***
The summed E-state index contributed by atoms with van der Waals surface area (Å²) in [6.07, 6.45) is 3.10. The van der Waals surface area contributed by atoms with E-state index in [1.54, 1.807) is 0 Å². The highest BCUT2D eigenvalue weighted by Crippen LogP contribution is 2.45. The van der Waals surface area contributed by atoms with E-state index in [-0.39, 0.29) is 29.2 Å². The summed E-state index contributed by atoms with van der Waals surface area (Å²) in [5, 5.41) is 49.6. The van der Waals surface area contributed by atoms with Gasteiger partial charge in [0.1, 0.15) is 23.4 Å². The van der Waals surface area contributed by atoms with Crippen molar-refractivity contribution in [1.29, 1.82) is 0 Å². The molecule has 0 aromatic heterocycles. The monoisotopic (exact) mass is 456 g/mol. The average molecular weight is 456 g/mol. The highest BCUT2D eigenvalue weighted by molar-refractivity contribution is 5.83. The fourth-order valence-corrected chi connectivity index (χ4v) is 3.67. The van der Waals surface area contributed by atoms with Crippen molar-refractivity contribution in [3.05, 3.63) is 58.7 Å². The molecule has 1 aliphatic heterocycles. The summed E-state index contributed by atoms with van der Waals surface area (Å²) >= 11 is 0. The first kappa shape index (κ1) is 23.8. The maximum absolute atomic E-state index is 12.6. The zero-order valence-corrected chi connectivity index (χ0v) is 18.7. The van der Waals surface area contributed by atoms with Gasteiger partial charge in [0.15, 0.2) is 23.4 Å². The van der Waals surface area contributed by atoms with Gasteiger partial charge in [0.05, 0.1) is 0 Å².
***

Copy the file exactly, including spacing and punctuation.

The summed E-state index contributed by atoms with van der Waals surface area (Å²) in [6.07, 6.45) is 3.10. The van der Waals surface area contributed by atoms with E-state index in [1.54, 1.807) is 0 Å². The highest BCUT2D eigenvalue weighted by Crippen LogP contribution is 2.45. The van der Waals surface area contributed by atoms with E-state index in [-0.39, 0.29) is 29.2 Å². The summed E-state index contributed by atoms with van der Waals surface area (Å²) in [5, 5.41) is 49.6. The van der Waals surface area contributed by atoms with Gasteiger partial charge in [0.1, 0.15) is 23.4 Å². The van der Waals surface area contributed by atoms with Crippen molar-refractivity contribution in [1.29, 1.82) is 0 Å². The molecule has 0 aromatic heterocycles. The monoisotopic (exact) mass is 456 g/mol. The average molecular weight is 456 g/mol. The highest BCUT2D eigenvalue weighted by molar-refractivity contribution is 5.83. The fourth-order valence-corrected chi connectivity index (χ4v) is 3.67. The van der Waals surface area contributed by atoms with Crippen molar-refractivity contribution in [3.05, 3.63) is 58.7 Å². The molecule has 1 aliphatic heterocycles. The summed E-state index contributed by atoms with van der Waals surface area (Å²) >= 11 is 0. The first kappa shape index (κ1) is 23.8. The maximum absolute atomic E-state index is 12.6. The zero-order valence-corrected chi connectivity index (χ0v) is 18.7. The van der Waals surface area contributed by atoms with Gasteiger partial charge in [0.15, 0.2) is 23.4 Å². The van der Waals surface area contributed by atoms with Gasteiger partial charge in [0.05, 0.1) is 0 Å².